Avvo, along with sites like WebMD and ZocDoc, provides information about medical professionals drawn from publicly available sources. Additionally, at Avvo we use a proprietary algorithm to assign a rating to a physician’s qualifications, helping consumers who may know very little about medicine to make better, more informed decisions. The Internet has proven itself to be incredibly good at weeding out the bad and promoting the good. You’ll know a site can be trusted if it values — and provides — this level of transparency.

While the medical industry has a ways to go when it comes to embracing social media (not to mention technology in general — a topic for another day), we ought to focus on how to provide safer, more trusted health information online rather than dismiss the movement entirely out of fear and doubt. By doing so, perhaps we will actually be able to get more for less.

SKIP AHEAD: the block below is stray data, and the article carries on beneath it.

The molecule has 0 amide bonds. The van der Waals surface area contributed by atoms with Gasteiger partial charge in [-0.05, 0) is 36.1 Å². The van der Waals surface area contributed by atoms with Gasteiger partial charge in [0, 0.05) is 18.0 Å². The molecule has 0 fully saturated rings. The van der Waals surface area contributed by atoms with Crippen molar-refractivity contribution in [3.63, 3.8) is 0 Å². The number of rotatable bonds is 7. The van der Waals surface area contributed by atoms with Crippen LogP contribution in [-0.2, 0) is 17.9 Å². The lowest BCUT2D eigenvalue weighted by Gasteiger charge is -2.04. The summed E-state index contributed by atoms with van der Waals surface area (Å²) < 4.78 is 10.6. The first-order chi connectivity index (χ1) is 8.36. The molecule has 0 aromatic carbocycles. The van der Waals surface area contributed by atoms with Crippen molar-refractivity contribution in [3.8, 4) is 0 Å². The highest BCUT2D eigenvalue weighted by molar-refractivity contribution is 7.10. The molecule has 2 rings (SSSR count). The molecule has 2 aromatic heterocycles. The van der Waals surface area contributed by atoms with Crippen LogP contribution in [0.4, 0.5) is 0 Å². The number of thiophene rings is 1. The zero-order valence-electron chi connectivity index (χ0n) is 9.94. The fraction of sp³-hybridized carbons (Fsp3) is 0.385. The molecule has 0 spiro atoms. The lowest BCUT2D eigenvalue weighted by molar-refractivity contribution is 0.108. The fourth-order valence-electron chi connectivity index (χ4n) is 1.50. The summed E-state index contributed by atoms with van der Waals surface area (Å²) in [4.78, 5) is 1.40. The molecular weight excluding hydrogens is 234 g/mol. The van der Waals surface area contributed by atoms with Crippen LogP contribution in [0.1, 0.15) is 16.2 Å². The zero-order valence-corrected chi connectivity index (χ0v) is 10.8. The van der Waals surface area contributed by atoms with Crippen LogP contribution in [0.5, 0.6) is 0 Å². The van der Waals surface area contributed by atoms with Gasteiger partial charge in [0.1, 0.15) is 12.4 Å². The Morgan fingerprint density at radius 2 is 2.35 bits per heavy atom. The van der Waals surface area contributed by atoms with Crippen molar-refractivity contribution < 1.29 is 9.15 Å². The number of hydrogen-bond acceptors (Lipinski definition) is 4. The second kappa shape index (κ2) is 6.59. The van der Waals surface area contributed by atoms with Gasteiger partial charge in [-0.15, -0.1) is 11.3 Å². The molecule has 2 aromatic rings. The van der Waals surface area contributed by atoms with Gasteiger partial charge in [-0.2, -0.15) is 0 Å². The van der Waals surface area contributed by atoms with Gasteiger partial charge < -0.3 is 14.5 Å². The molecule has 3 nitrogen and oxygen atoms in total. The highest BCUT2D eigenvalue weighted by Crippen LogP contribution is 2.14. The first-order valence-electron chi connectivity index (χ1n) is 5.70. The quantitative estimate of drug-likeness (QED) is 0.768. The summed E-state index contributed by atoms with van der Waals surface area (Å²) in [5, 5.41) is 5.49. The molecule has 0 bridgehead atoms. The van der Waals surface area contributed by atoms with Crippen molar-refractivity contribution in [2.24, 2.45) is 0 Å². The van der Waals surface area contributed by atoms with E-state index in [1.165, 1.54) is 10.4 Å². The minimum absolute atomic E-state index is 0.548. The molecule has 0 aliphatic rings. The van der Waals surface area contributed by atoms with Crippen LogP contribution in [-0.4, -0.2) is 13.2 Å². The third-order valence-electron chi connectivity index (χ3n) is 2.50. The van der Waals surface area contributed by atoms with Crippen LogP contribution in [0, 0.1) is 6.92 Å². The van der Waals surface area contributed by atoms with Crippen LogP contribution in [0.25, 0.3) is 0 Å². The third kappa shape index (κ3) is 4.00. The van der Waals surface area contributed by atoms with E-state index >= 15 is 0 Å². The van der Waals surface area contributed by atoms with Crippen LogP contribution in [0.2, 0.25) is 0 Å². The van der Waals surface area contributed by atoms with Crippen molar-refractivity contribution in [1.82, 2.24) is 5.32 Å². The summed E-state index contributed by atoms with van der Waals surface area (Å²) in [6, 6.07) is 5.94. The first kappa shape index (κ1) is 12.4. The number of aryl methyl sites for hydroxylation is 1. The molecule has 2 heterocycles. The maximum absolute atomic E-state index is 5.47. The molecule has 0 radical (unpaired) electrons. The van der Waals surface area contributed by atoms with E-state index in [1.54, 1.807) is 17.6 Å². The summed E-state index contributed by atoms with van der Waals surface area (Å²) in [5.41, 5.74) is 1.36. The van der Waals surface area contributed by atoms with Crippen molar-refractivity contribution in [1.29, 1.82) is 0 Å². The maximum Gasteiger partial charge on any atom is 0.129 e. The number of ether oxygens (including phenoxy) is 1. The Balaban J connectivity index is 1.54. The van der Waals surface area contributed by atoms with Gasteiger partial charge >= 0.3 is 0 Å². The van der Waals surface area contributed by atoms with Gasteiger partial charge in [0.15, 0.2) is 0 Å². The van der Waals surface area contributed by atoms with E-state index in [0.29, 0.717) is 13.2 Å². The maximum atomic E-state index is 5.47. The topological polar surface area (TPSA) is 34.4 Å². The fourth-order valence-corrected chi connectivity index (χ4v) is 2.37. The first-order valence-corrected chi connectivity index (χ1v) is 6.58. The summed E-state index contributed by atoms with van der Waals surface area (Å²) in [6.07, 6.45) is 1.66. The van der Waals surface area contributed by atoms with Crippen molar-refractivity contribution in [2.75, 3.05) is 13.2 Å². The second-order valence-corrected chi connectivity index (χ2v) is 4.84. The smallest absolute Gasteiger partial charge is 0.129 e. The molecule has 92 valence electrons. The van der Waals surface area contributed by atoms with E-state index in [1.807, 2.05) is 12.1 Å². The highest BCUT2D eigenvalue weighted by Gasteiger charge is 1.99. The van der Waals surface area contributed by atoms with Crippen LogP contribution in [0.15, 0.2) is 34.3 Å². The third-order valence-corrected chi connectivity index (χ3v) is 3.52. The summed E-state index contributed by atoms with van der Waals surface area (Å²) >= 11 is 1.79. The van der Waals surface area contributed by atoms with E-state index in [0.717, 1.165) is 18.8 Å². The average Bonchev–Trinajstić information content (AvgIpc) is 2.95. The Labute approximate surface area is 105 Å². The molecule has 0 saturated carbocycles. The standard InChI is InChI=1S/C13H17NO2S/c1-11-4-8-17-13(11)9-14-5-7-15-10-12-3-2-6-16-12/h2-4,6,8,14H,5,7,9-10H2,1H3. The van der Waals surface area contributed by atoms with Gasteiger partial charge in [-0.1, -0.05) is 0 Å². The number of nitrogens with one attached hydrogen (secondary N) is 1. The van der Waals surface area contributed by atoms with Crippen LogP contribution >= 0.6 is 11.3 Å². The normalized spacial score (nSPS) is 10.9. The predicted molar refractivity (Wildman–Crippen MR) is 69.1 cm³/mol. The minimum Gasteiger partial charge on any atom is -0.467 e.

Mark Britton is the founder and CEO of, a free social media platform that provides a health and legal Q&A forum and a directory of doctors and lawyers in the U.S.

Some rights reserved by El Payo.

6 Responses to “Can social media help heal healthcare?”

  1. mdwebpro

    Interesting topic Britton. I think the benefits of social media outweigh the risks involved. Patients are looking for information online and Physicians should be there to educate them if they want to gain from them.

    Erick Kinuthia
    Team MDwebpro

  2. Medical information isn’t reliable because non-physicians are providing the majority of the content. Why? Because physicians have been the targets of lawsuit lotteries for too long.